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Central Standard

Kansas City Filmmaker Todd Sheets On Making Horror Movies

Andrea Tudhope
KCUR 89.3

Don't ask Todd Sheets about the first horror film that he made.

"It's godawful," he told host Gina Kaufmann on KCUR's Central Standard. "Anything I made before '93 I kind of disowned."

Sheets started making horror movies in the late 1980s in Kansas City. He quickly earned a cult following; he was even dubbed the "Prince of Gore."

He grew up going to movies. His first childhood memory was of seeing Night of the Living Dead on a triple bill. From that point, he was fascinated by the genre.

He was raised at the grindhouses — theaters that would show mainly exploitation movies all day and half the night until midnight. That's where the "B" movie came into play, he said; they were the second movie on the bill that was paired with the "A" pictures, which were studio productions.

The movies that the grindhouses showed were crazy, he said.

"That kind of stuff seemed normal to me. We were always sitting around, trying to figure out ways to shock people ... it wasn't malicious, it was more like, 'oh boy, wait 'til they get a load of this,'" he said.

He enjoyed the excitement of these films and he liked how they didn't resemble other movies, with their off-kilter camera angles and saturated colors.

When he started making movies, he was lucky because he hit the cusp of the video boom, he said.

"Distributors needed product, and the product was more the low-budget, the "B" movie stuff. As Joe Bob Briggs said, the 3 Bs: blood, breasts and beasts," he said.

"We basically hit all the things that the major studios are afraid to touch. The independent guys have to touch it because that's what gets us in the stores," Sheets added.

"We were the films that people actually bought and took home from the video stores, and that's what made the video stores huge at the time ... we took pride in supplying them with movies that people would want to watch."

In 1993, Sheets made Zombie Bloodbath, the first film where he really put in a lot of effort, he said.

Then, the Great Flood of 1993 happened. A lot of locations where they wanted to film were submerged. He remembered filming at Park University, and when they'd stop at 3 or 4 in the morning, he'd take a load of zombies to help sandbag the river.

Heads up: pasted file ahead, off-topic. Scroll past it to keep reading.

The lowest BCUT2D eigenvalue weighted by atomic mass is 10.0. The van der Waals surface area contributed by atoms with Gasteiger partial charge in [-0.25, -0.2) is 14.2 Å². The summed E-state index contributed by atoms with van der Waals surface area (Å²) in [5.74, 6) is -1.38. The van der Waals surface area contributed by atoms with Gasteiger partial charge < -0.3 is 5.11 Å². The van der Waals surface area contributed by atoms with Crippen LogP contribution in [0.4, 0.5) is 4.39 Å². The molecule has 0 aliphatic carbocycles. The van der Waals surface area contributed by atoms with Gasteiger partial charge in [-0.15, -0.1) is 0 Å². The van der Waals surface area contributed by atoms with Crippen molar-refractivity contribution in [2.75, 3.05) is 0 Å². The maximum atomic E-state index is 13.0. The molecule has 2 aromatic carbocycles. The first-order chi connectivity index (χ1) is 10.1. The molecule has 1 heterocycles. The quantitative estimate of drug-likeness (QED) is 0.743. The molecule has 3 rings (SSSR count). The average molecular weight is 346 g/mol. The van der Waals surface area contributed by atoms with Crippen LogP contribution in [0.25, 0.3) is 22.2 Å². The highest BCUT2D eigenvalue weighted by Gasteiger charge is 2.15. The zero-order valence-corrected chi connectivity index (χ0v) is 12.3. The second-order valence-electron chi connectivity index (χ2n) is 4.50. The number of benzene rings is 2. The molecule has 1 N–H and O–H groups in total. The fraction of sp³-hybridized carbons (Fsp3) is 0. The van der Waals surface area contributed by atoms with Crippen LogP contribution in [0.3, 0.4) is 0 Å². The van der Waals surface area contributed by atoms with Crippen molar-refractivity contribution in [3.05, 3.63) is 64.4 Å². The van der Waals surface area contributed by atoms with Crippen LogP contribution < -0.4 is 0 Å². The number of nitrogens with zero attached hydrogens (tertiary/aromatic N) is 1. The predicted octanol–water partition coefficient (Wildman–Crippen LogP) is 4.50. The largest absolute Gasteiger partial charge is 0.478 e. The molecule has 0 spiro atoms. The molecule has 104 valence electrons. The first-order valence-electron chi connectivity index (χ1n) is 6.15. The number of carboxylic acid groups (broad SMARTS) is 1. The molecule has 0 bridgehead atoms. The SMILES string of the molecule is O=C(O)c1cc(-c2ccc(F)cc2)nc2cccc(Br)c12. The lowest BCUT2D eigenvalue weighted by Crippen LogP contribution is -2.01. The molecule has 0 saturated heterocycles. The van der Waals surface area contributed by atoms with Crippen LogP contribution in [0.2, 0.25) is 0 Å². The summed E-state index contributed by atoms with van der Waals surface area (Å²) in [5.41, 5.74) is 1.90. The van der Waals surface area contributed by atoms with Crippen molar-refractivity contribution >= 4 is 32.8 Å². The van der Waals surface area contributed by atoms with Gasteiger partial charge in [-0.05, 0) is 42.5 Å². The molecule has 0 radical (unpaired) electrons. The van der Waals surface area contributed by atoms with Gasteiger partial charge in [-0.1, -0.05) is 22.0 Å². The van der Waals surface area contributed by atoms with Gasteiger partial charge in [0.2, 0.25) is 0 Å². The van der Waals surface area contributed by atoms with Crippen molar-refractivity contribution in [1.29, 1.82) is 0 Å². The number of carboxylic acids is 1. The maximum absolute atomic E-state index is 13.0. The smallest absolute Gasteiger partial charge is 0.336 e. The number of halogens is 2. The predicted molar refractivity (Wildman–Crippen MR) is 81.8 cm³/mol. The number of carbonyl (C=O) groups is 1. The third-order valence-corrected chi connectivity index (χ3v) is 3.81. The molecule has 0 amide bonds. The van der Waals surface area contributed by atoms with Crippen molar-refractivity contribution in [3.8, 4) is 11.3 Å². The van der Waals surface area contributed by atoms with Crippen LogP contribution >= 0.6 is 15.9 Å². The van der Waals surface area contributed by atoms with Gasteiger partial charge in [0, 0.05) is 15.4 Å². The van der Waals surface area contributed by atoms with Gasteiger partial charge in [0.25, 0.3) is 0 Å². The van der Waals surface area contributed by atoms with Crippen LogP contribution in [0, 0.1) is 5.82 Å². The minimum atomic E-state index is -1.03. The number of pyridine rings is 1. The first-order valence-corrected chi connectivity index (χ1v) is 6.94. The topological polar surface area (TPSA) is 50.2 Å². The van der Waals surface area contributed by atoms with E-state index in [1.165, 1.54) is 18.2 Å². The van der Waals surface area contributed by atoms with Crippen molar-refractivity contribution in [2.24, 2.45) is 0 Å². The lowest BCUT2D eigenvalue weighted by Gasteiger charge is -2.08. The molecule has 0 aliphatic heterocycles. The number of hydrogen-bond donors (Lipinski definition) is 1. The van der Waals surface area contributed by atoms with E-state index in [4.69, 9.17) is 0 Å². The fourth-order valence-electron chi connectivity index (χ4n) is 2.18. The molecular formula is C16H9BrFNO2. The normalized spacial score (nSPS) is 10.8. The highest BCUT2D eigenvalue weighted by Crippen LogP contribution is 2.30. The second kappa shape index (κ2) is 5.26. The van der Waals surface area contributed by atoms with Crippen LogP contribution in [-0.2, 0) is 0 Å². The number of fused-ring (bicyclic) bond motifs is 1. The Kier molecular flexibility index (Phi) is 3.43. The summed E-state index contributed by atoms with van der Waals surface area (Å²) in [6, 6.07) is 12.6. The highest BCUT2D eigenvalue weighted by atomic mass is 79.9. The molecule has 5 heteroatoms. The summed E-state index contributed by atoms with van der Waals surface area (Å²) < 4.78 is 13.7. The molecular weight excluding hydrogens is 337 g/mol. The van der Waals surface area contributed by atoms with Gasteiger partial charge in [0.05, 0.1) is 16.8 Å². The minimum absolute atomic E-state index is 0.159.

He also recalled seeing coffins shooting down the road. But he didn't want to put that in his movie.

"Even though I'm a horror filmmaker, I still thought it was in bad taste," he said. "For me, I just didn't want to cross that line."

Making horror movies has not desensitized Sheets to real-life horrors.

In 2005, he lost Dennis Kingsolver, a friend who died at the Catacombs Haunted House in an elevator shaft accident.

"We grew up together; he was like a brother to me and he died basically right there in my arms. It was a horrible, horrible thing," he said.

"A lot of people complain that horror will make you desensitized," he said. "I've shot the grossest stuff you can imagine, and it did not affect me in any way like that; it did not desensitize me to the reality of death and the horrible things out there."

Sheets took a break from making movies after losing his friend. He described Kingsolver as one of his biggest supporters, one who gave him the sixth floor of the Catacombs to use as studio space.

"I think his passing hurt me in so many ways, I didn't feel like (making movies) anymore," he said.

After a seven-year hiatus from filmmaking, he missed it, and he was planning on coming back. He had started writing a script when, in 2012, he had a heart attack.

He needed quadruple bypass surgery and was in the hospital for 31 days. He thought he would die in there.

"I did make myself  a promise that if I do get out of here, I'm getting back to what I love. I'm going to make horror movies," he said.

While in the hospital, he finished the script that he had been working on. That film, The House of Forbidden Secrets, came out in 2013.

His latest film, Dreaming Purple Neon, makes its world premiere Friday night at Screenland Armour.

He describes it as a return to old-school filmmaking, with no computer-generated special effects.

"It will remind you of the glory days," he said.

"You've got the splatter film kind of mentality going. It's gross — I'm not going to kid. We've pushed every button known to man on this one."

Jen Chen is associate producer for KCUR's Central Standard. Reach out to her at jen@kcur.org.